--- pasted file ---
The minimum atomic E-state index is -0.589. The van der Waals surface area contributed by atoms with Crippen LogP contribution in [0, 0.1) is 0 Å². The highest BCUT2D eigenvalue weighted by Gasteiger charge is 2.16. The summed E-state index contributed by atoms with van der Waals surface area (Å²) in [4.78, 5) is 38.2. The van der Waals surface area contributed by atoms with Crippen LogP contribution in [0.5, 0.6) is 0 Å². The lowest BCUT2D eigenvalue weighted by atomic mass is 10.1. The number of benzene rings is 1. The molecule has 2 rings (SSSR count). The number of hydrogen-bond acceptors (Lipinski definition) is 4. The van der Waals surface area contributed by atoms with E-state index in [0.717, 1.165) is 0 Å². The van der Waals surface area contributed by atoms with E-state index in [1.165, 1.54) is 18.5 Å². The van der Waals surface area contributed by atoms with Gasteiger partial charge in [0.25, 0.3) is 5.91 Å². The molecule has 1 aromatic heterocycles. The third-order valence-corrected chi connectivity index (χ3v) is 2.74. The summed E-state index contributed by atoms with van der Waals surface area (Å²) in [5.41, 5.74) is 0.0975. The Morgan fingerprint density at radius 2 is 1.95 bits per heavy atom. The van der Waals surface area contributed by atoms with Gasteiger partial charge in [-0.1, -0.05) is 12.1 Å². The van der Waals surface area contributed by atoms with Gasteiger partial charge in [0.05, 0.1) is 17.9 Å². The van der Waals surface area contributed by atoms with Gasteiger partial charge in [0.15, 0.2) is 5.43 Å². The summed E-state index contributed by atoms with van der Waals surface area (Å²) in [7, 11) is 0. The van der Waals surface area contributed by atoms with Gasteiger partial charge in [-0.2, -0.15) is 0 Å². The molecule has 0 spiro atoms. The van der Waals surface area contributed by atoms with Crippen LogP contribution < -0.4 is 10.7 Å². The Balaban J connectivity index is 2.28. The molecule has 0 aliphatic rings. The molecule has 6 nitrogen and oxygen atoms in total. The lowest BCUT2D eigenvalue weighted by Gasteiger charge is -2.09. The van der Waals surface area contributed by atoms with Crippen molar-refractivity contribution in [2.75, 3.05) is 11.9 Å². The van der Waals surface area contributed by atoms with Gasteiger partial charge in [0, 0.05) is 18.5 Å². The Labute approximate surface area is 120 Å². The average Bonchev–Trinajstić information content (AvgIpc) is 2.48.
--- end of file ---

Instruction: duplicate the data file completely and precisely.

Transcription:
The minimum atomic E-state index is -0.589. The van der Waals surface area contributed by atoms with Crippen LogP contribution in [0, 0.1) is 0 Å². The highest BCUT2D eigenvalue weighted by Gasteiger charge is 2.16. The summed E-state index contributed by atoms with van der Waals surface area (Å²) in [4.78, 5) is 38.2. The van der Waals surface area contributed by atoms with Crippen LogP contribution in [0.5, 0.6) is 0 Å². The lowest BCUT2D eigenvalue weighted by atomic mass is 10.1. The number of benzene rings is 1. The molecule has 2 rings (SSSR count). The number of hydrogen-bond acceptors (Lipinski definition) is 4. The van der Waals surface area contributed by atoms with E-state index in [0.717, 1.165) is 0 Å². The van der Waals surface area contributed by atoms with E-state index in [1.165, 1.54) is 18.5 Å². The van der Waals surface area contributed by atoms with Gasteiger partial charge in [0.25, 0.3) is 5.91 Å². The molecule has 1 aromatic heterocycles. The third-order valence-corrected chi connectivity index (χ3v) is 2.74. The summed E-state index contributed by atoms with van der Waals surface area (Å²) in [5.41, 5.74) is 0.0975. The Morgan fingerprint density at radius 2 is 1.95 bits per heavy atom. The van der Waals surface area contributed by atoms with Gasteiger partial charge in [-0.1, -0.05) is 12.1 Å². The van der Waals surface area contributed by atoms with Gasteiger partial charge in [0.05, 0.1) is 17.9 Å². The van der Waals surface area contributed by atoms with Gasteiger partial charge in [0.15, 0.2) is 5.43 Å². The summed E-state index contributed by atoms with van der Waals surface area (Å²) in [7, 11) is 0. The van der Waals surface area contributed by atoms with Gasteiger partial charge in [-0.2, -0.15) is 0 Å². The molecule has 0 spiro atoms. The van der Waals surface area contributed by atoms with Crippen LogP contribution < -0.4 is 10.7 Å². The Balaban J connectivity index is 2.28. The molecule has 0 aliphatic rings. The molecule has 6 nitrogen and oxygen atoms in total. The lowest BCUT2D eigenvalue weighted by Gasteiger charge is -2.09. The van der Waals surface area contributed by atoms with Crippen molar-refractivity contribution in [2.75, 3.05) is 11.9 Å². The van der Waals surface area contributed by atoms with Gasteiger partial charge in [0, 0.05) is 18.5 Å². The Labute approximate surface area is 120 Å². The average Bonchev–Trinajstić information content (AvgIpc) is 2.48.